We then came to the door to a room that was covered in cobwebs, clearly having not been opened for a few years. “This is the urban cycleways programme room. It got a bunch of cash back when Simon Bridges was transport minister to build some cycleways. Unfortunately a few years back the room got attacked by someone with a cowboy hat and a sledgehammer. Fortunately their sledgehammer technique was terrible and the damage was reasonably minor, but we’ve kept the room locked ever since just in case. I wonder where the key is?”
Reaction to the dramatic policy shift has been mixed. Local residents and ratepayers association president and “very frequent” Facebook user Bruce Armscrossedover, was not pleased with the news. “I know all the plans say Auckland needs safe cycling infrastructure everywhere, but I had faith that Auckland Transport would continue to ignore them,” he said, “I feel betrayed that they’ll actually going to implement the plans which have existed for years.”
Auckland Mayor Phil Goff appeared both pleased and strangely terrified by the announcement. “You’ll recall I campaigned on gauzy memories of overflowing bike sheds at schools, and I was imagining they’d stay just that. Memories. This certainly changes things. I’m pleased that this means cycling advocates will stop hassling me, but I am worried that other groups will hassle me… oh, I mean this is good for making progress on tackling climate change.”
Auckland Councillor Cathy Casey was similarly pleased and surprised by the policy change. “I mean we’ve been telling Auckland Transport to build cycleways for years. It’s in our plans and strategies and every time they come to talk to us we tell them again to hurry up and build cycleways – but I never thought they’d actually do it,” she said. “What are we actually going to do now, if I can’t hassle them for not building cycleways?”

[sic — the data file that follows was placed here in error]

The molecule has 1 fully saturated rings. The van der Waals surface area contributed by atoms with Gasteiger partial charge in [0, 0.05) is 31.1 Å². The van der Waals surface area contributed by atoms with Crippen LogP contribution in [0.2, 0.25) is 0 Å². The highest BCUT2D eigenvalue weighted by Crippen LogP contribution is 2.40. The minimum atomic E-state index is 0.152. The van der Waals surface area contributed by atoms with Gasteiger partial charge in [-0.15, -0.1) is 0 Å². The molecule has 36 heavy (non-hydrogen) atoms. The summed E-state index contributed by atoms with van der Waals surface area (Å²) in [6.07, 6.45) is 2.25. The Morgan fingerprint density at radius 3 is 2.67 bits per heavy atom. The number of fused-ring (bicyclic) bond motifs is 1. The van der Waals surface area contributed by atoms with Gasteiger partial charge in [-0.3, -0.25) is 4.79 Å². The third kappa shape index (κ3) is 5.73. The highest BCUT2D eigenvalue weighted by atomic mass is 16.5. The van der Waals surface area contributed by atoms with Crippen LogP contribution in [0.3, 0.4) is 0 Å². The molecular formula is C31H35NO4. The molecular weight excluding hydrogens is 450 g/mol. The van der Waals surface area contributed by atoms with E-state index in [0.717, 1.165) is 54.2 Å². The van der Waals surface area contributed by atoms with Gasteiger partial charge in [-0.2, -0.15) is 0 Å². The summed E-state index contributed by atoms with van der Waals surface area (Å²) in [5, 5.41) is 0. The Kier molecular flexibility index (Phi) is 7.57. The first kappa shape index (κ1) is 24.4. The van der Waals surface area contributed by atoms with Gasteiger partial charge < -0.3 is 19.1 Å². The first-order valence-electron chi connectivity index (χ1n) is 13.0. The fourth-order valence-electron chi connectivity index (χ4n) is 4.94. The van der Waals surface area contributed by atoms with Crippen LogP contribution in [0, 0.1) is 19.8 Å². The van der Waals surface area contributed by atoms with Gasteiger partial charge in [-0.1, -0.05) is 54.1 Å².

According to reports, the policy change sent shockwaves around Auckland Transport’s headquarters yesterday afternoon. One engineer was overheard asking a younger colleague “what is a cycleway?” while other staff were apparently dancing with joy. “When I joined the organisation I hoped to be part of a dramatic transformation of Auckland to a more safe and sustainable city,” said an enthusiastic young staffer in the transport operations team, “but for the last six months it hasn’t quite been what I expected. My manager seems only able to say the words ‘keep the traffic flowing’ regardless of what I ask him – quite odd when I was requesting annual leave the other day. Anyway, I’m really looking forward to optimising all the traffic lights around the city for people who are walking and cycling.”
Auckland Transport’s communications department seemed perplexed by the announcement, stating that “we’ve carefully made Aucklanders believe that we’re already building hundreds of kilometres of cycleways a year when we aren’t even delivering a fraction of that. It’s quite an amazing achievement really, making the public hate a thing that we’re not even doing. I am worried that this change in policy will undermine our efforts in this space.”
Reaction was similarly mixed from the Government’s transport agency, Waka Kotahi. A spokesperson said that “while it certainly looks like exactly the kind of investment envisaged in the Government’s policy statement, we need to spend 5 years on a business case to decide whether we need to do a business case for a business case before making a decision on whether another business case might be required, so I wouldn’t get your hopes up too much.”
A Waka Kotahi highways engineer also stated significant concern with the policy change. “But how will we justify our gigantic motorway projects now, if we don’t need to spend 0.1% of the budget on a cycleway and call it a multi-modal project?”
Comment was requested from Auckland Transport’s walking and cycling team, but apparently there is no such team. Presumably this will change immediately.